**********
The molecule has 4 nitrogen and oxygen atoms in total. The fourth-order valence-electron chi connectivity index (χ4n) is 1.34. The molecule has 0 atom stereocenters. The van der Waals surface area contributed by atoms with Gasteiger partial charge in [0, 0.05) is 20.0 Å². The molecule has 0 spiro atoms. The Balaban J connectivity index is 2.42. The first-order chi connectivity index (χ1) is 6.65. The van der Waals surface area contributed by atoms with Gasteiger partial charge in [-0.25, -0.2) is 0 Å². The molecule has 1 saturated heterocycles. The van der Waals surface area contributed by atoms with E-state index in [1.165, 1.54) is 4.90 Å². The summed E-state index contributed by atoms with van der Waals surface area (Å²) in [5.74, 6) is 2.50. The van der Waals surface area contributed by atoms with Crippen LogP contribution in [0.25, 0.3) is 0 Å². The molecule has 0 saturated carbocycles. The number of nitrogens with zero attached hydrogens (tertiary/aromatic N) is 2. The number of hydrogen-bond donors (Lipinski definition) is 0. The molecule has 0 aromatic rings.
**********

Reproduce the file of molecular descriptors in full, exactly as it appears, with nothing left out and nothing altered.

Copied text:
The molecule has 4 nitrogen and oxygen atoms in total. The fourth-order valence-electron chi connectivity index (χ4n) is 1.34. The molecule has 0 atom stereocenters. The van der Waals surface area contributed by atoms with Gasteiger partial charge in [0, 0.05) is 20.0 Å². The molecule has 0 spiro atoms. The Balaban J connectivity index is 2.42. The first-order chi connectivity index (χ1) is 6.65. The van der Waals surface area contributed by atoms with Gasteiger partial charge in [-0.25, -0.2) is 0 Å². The molecule has 1 saturated heterocycles. The van der Waals surface area contributed by atoms with E-state index in [1.165, 1.54) is 4.90 Å². The summed E-state index contributed by atoms with van der Waals surface area (Å²) in [5.74, 6) is 2.50. The van der Waals surface area contributed by atoms with Crippen LogP contribution in [0.25, 0.3) is 0 Å². The molecule has 0 saturated carbocycles. The number of nitrogens with zero attached hydrogens (tertiary/aromatic N) is 2. The number of hydrogen-bond donors (Lipinski definition) is 0. The molecule has 0 aromatic rings.